Anxiety and Coping with the Coronavirus:
Managing worry — your kids’ and your own
CDC - Manage Anxiety & Stress
Near by Non-Profits
The Faith Inclusion Network http://www.faithinclusionnetwork.org Promoting awareness, providing support and celebrating the gifts of people with disAbilities in our faith communities.
Suicide and Mental Health Crisis Hotlines
I Need A Lighthouse ineedalighthouse.org
1-800-273 TALK (1-800-273-8255)
Saving lives by providing suicide prevention programs and resources
Elder Care Resources Senior Services of Southeastern Virginia http://www.ssseva.org/
The YWCA of South Hampton Roads https://www.ywca-shr.org/
The H.E.R Shelter http://www.hershelter.com
The Judeo-Christian Outreach Center http://www.jcoc.org
The Union Mission https://unionmissionministries.org
Other Community Resources The UP Center www.theupcenter.org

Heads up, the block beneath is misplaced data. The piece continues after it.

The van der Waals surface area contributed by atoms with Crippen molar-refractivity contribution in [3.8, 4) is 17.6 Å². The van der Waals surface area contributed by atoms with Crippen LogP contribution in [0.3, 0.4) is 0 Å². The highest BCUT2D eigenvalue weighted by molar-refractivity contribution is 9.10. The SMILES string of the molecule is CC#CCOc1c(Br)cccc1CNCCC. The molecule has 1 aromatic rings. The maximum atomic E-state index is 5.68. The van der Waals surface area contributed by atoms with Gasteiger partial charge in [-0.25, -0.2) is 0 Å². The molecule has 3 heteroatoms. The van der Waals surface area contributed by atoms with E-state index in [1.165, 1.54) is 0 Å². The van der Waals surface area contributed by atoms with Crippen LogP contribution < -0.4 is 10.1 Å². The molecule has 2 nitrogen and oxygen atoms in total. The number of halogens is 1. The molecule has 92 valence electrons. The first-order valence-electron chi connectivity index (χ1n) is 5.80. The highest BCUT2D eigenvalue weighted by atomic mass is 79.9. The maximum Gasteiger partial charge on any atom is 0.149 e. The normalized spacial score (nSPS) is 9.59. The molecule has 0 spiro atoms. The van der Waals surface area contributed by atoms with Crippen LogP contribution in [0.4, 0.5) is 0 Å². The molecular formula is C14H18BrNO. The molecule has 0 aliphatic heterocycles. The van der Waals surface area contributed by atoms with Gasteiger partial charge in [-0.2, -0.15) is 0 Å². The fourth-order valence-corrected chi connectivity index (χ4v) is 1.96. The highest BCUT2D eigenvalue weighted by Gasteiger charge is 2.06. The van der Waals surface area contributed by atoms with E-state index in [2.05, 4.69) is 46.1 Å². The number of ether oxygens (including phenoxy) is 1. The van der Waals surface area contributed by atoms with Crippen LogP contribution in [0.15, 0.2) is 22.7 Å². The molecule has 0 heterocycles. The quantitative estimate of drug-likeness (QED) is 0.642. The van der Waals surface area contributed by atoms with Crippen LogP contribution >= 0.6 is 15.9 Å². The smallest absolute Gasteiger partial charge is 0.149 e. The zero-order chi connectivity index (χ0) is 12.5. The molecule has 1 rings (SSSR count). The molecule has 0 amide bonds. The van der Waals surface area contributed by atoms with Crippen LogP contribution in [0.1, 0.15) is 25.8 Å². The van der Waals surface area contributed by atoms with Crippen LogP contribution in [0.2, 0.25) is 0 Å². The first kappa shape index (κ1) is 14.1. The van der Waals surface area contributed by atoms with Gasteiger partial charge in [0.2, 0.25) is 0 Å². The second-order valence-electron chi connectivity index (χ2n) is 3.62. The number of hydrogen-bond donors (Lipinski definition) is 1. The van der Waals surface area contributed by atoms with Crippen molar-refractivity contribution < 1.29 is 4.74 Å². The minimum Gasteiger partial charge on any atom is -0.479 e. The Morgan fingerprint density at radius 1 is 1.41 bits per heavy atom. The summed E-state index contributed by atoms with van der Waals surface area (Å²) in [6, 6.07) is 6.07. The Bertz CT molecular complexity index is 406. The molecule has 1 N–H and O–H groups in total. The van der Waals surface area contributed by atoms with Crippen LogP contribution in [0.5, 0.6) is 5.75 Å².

After a trauma, people go through a wide range of normal responses. Such reactions are experienced not only by people who were involved in the trauma first-hand, but sometimes by those who have either witnessed or heard about or have had different kinds of involvement with the persons immediately affected. Many reactions tend to be triggered by persons, places, or things associated with the trauma. Some reactions may appear totally unrelated. These are NORMAL reactions to ABNORMAL events. Here is a list of common physical and emotional reactions to trauma: Physical Reactions: • Aches and pains like headaches, backaches, stomach aches • Sudden sweating and/or heart palpitations • Changes in sleep patterns, appetite • Constipation or diarrhea • Easily startled by noises or unexpected touch • Increased use of alcohol, drugs or food Emotional Reactions: • Shock and disbelief • Fear and or anxiety • Grief, disorientation, denial • Hyper alertness or hypervigilence • Irritability, restlessness, outbursts or rage or anger • Emotional mood swings • Worrying or ruminating • Nightmares • Flashbacks – feeling like the trauma is happening now • Tendency to isolate • Feelings of detachment • Feelings of self-blame or survival guilt • Diminished interest in everyday activities • Expectation of doom and fear of the future • Difficulty concentrating or remembering The reaction to trauma can often last longer than a person expects – it may take weeks, months and is some cases years to regain the previous level of functioning. Trauma Recovery Tips: Children are especially vulnerable to the trauma and unforgettable images from tragedy. Parents and other adults should respond with sensitivity and appropriately to help children feel physically and emotionally safe. Children under the age of five won’t fully understand what has happened, but will pick up on the reactions of those around them and act accordingly. Adolescents will respond much the same as adults. The following tips will help provide a supportive and stable environment: • Be Calm. Children mirror the reactions of their parents and other adults. It is fine to share you feelings of sorrow, however, express your more intense reactions only with other adults outside the presence of children. • Tell the truth but don’t give more information than is requested. Allow children to ask questions, listen carefully and thoroughly, and then answer them. Don’t be surprised if a child asks a question and then asks it again later. Kids tend to deal with trauma in small segments – never force a child to talk about it if he or she doesn’t want to. • Limit television/radio/internet exposure. Children should never be exposed to any terrifying imagery by themselves and this expose should be greatly limited or preferably eliminated completely. • Recognize that some younger children will reenact what they hear. If you see a child reenacting what they have heard about try to get them to talk with you about it. This helps them to work through and resolve the trauma for themselves. • Some children may regress for a while. Children may temporarily have problems with sleeping; toilet training; doing daily living activities that they previously had mastered. Children need your support and encouragement during this time – do not punish them for these setbacks. • Keep a normal routine. Do not change your typical routine if at all possible. Children often find comfort in the routine of doing things the same way. • Reassure children that they are safe and their feelings are normal. Reassure children that they are safe and loved and that people are doing everything possible to make this a safer world. Don’t try to change their feelings or say how they should feel. Let them know that you will not judge, tease or make fun of them about what they tell you. Be on the lookout for any problems that may be more serious. If you have any questions or would like to talk to staff of Tidewater Pastoral Counseling call 623-2700.
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